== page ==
The absolute cheapest way to go is to use an online payment agreement (OPA) application at IRS.gov/OPA and set up a direct debit, which only costs a one-time $31 setup fee. Even this fee can be waived for lower-income applicants).
Who is a Good Candidate for an Installment Plan
If you sincerely cannot pay the full lump sum, you are a good candidate for an installment plan.
(There’s a difference between “cannot pay” and “don’t want to pay” )!
Whether your tax debt was incurred in the most recent tax year, or you owe years and years of back taxes, even if you’ve had your wages garnished or the IRS has a tax lien on your property, the installment plan could work for you.
If You Choose an Installment Plan
If you owe $10,000 to $15,000 to the IRS and you choose an installment plan, the installments will be a significant addition to your debt load. You will have to prioritize them over all other debts. Other creditors may push you harder and their demands may be louder, but none of them can do what the IRS can do.
In a worst-case scenario, remember that many other debts can be discharged in bankruptcy. Tax debts usually cannot be.
The installments will be a burden, but you will need to pay them.
Settling Your Debt for Less if You Owe the IRS $10k-$15k
The first thing most people who have over $10,000 in tax debt want to do is see if they can get the debt forgiven.
An offer in compromise is an offer to settle with the IRS for less than the amount you owe them.
This can work, but it’s far from a sure thing. The IRS accepts only about 40% of the applications it receives for Offers in Compromise.
The IRS will only accept an offer in compromise if they believe that you don’t have the capacity to pay the full amount and that trying to collect from you would be a waste of their time and resources.
This is not about negotiating. The IRS will review your income, assets, and expenses, and decide what they think you are able to pay.
Examples of success:
I browsed through dozens of testimonials from tax relief companies to find these. Of course, there were dozens and dozens I found for a higher starting balance. Here are a handful of cases I found for $10k to $15k owed. Take these with a grain of salt: it’s often hard to determine whether these accounts are accurate.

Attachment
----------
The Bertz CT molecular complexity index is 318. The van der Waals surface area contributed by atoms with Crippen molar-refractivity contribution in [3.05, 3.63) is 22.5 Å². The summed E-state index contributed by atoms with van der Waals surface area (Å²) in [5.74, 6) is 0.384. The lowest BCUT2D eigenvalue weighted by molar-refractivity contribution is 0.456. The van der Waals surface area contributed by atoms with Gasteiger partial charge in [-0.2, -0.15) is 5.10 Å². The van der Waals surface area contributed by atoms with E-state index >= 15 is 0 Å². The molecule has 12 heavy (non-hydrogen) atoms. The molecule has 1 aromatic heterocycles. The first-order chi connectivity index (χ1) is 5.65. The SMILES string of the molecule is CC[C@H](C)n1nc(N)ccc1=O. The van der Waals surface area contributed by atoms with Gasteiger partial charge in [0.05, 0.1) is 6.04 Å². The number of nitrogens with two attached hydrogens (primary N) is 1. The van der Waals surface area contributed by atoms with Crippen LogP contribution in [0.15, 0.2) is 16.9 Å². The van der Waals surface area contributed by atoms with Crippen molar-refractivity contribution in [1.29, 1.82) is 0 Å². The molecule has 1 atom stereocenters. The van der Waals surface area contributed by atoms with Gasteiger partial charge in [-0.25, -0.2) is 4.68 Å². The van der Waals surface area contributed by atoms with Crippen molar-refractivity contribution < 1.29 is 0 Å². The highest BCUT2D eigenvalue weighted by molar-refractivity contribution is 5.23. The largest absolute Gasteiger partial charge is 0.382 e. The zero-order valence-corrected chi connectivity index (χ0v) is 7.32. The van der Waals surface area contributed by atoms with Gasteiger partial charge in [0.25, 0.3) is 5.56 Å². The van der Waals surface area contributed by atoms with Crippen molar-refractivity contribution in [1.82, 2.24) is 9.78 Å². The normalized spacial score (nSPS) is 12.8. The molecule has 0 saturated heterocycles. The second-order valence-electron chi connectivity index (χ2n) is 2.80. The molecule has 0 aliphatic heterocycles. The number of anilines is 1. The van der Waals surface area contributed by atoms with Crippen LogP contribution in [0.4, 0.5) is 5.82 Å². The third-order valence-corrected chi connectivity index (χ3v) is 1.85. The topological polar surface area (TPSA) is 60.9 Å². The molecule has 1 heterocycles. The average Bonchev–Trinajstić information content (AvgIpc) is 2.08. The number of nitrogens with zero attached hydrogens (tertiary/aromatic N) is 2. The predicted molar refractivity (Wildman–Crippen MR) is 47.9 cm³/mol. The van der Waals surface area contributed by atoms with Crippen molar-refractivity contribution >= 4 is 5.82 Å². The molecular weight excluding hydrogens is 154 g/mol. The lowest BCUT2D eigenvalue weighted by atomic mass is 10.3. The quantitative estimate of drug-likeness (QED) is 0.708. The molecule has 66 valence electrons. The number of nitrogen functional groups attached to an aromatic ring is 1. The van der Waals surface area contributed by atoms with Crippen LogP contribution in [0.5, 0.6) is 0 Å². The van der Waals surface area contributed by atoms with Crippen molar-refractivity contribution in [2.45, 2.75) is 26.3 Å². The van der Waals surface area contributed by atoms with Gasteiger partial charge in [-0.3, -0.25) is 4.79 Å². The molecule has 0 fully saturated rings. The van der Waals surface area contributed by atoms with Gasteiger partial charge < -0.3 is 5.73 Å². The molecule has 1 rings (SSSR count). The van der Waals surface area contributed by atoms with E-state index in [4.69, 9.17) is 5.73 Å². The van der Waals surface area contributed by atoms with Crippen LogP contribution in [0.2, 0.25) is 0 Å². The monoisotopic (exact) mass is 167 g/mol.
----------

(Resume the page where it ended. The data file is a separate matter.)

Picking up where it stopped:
Initial Amount Owed
Resulting Amount Owed
Eric Owed $15,000
Miguel Owed $11,000
David Owed $15,000
Less than $1,000
Gary Owed $13,000
Please be aware there’s no magic to these cases. Just because you owe $13,000 like Gary, that doesn’t mean you’ll settle with the IRS for nothing. Each individual case is different.
But Will You Qualify?
The Offer in Compromise sounds like a dream come true.
The trick is qualifying. It may not be easy. For the 24,000 offers the IRS accepted in 2018, the IRS received 59,000 offers. In other words, they accepted about 41% of the offers.
The IRS will not accept an Offer in Compromise if they believe you can pay the debt in a lump sum or by payment plan.
In order to qualify, you must offer the IRS an amount equal to or greater than what the IRS calls “the reasonable collection potential.” (RCP). That’s a complicated way of saying you need to offer them whatever they think they can squeeze out of you based on your assets such as your home, cars, investments, and savings, etc.
The good news?
If you’ve got few or no assets and/or very heavy debt, there’s a good chance your offer will be accepted.
There are several other possibilities for reducing tax debts.
- Disaster victims. If you have suffered economic loss due to a natural disaster you may qualify for tax relief in disaster situations.
- Innocent Spouse Relief. If you filed a joint tax return and you have tax liabilities due to the actions of a spouse or ex-spouse, you may qualify for Innocent Spouse Relief.
- Temporary Collection Delay. If the IRS concludes that you have no way to pay your taxes you may qualify for a temporary collection delay. You will still owe the amount and it will incur interest. If your financial situation improves you will have to pay.
They apply to limited numbers of people but you should still be aware of them, because one of them could apply to you!
Making an Offer On Your Own VS. Hiring a Tax Relief Company
In order to apply, you must fill out IRS Forms 656, Offer in Compromise, and 433-A, Collection Information Statement for Wage Earners and Self-Employed Individuals, or Form 433-B if you own a business.
There’s also an application fee, which the IRS recently increased to $205 effective April 27, 2020.
You can file the forms on your own, but the forms are long and cumbersome and must be filled out perfectly.